Father and Son

Dreamers Are Gluttons




Over  A Bowl Of Potato And Corn Soup, Mr. Marvin Tells Me How He Castrated Baby Goats


Love Poem #1

Leather Death Fruit and Flying -- A Consideration

The Mechanic Takes on Language

135th & Crossing

It Could've Been

Kermit's Jazz

The Muse



In Time

Bottomed Out Language

Such Fears

Spreading Out Histories

Days Unfold

There is a Flutter of Noise in My Head





The woman with him wishes she wasn't.

He came here out of the heat, dirt ridden, sweaty;

splashes of tar and crumbs of felt dot his arms,

color his hair.  She looks past him, at the fine dressed men

in their blue polos and casual jeans, their khakis

and t-shirts-- she's thinking just plain clean.


She wonders why he doesn't get some office job

with his own plastic in and out box, maybe even an 800 line

she can call him on during lunch.

His coworkers would enunciate their words,

drink Bloody Marys on weekends, have polite dinners

and talk politics.  They wouldn't have nicknames

like Cotton, Foz, Bull and certaintly wouldn't bullshit


all day in this July haze.  Tired of hearing how he hoses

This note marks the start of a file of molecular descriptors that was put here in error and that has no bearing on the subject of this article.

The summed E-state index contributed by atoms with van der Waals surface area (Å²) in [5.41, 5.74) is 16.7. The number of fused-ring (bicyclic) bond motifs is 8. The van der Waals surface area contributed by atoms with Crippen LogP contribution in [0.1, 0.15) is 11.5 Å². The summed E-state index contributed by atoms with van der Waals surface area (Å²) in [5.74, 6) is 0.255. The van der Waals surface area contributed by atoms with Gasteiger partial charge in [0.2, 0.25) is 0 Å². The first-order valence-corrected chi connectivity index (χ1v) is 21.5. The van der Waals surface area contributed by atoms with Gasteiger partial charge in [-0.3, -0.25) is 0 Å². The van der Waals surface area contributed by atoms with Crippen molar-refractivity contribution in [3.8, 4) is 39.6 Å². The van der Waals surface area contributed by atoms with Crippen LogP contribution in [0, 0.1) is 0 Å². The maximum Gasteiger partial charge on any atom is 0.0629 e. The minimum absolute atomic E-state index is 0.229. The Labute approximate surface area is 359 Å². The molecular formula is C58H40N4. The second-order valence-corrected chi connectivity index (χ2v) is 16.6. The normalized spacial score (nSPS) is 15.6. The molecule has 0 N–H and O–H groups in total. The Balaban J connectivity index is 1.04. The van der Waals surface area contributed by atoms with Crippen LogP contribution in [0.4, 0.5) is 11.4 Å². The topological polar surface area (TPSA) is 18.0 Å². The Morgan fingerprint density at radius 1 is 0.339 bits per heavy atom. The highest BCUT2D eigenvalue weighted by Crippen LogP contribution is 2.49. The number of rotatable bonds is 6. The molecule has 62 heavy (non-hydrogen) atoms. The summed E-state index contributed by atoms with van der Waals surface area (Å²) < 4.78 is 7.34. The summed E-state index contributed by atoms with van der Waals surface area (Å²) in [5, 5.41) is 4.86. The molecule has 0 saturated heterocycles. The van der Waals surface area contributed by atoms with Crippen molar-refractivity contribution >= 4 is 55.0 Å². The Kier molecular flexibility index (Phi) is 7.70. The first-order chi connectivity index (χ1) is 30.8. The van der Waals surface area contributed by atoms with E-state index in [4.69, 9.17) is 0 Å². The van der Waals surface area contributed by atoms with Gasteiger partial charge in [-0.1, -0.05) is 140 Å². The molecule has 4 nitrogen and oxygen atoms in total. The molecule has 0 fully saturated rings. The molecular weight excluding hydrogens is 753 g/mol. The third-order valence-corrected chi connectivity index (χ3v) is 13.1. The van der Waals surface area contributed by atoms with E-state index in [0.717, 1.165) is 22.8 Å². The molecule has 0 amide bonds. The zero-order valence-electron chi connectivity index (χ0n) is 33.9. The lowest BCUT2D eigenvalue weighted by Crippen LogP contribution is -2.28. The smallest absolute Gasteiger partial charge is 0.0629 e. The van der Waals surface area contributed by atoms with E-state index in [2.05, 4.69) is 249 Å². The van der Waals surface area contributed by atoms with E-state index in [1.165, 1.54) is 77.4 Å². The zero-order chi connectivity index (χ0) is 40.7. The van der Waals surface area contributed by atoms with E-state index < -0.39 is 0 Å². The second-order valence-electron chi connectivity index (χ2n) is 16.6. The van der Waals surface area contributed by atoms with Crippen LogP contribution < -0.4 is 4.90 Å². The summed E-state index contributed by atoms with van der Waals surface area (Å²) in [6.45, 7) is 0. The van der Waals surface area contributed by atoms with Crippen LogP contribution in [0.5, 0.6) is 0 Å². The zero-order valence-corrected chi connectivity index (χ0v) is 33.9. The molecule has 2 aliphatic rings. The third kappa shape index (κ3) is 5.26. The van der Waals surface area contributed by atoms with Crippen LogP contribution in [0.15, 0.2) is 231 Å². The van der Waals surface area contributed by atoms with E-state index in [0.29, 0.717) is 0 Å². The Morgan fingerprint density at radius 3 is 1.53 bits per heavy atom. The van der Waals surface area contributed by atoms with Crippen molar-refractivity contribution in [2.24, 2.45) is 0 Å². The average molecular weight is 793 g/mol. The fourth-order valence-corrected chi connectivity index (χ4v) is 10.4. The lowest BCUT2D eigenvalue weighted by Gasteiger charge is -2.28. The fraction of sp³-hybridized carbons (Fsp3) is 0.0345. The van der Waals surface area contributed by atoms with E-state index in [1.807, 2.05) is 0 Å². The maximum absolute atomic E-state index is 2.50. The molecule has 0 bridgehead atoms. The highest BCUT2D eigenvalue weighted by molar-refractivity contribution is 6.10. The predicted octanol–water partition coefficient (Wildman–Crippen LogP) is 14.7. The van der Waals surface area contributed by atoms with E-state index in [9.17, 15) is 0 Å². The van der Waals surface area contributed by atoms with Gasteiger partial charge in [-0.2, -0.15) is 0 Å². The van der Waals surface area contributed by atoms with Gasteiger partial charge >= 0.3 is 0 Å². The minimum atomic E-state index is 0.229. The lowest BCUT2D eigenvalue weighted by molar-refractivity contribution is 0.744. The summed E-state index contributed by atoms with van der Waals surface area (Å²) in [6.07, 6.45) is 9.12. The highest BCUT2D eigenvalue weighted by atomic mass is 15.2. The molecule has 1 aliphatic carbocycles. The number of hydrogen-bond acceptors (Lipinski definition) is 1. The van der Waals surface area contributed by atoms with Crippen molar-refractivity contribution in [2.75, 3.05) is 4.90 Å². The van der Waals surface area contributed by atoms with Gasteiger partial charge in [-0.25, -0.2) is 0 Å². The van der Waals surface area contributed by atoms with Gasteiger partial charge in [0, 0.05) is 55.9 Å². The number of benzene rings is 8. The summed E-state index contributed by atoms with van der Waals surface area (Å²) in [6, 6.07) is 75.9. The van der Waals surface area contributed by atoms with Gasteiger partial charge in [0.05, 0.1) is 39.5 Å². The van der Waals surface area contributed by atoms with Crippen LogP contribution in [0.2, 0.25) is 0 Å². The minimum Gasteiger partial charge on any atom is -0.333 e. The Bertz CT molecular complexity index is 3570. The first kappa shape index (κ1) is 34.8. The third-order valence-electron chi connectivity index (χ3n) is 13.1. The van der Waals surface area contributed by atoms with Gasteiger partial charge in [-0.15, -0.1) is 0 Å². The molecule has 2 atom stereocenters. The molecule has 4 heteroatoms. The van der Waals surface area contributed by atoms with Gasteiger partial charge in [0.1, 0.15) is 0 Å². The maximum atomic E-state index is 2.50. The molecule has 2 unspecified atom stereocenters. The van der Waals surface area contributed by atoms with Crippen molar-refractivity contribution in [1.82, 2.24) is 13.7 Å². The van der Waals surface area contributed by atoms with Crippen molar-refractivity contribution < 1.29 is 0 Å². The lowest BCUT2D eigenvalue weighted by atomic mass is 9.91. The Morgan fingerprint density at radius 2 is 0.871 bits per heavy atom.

down the roof every hour and can drink

a gallon of water and never take a leak, she listens

to him say he makes it through the day

by focusing on the next shovelful of shingles,

the next board to replace, the next tack to hammer.

When he finally climbs down those scalding ladder rungs at quiting time

he just wants a soft chair, a cold beer, and a window AC.


When she finally leaves him, he imagines himself

at home nursing a sweaty beer, then, later, 

stepping out of his skin.   Dropping the thick pores and facial hair,

the calluses and the tattoos, all balled up in the corner,

he moves into the shower a ghost.

A streamlined silence sways under water.


Originally published in the Cold Mountain Review

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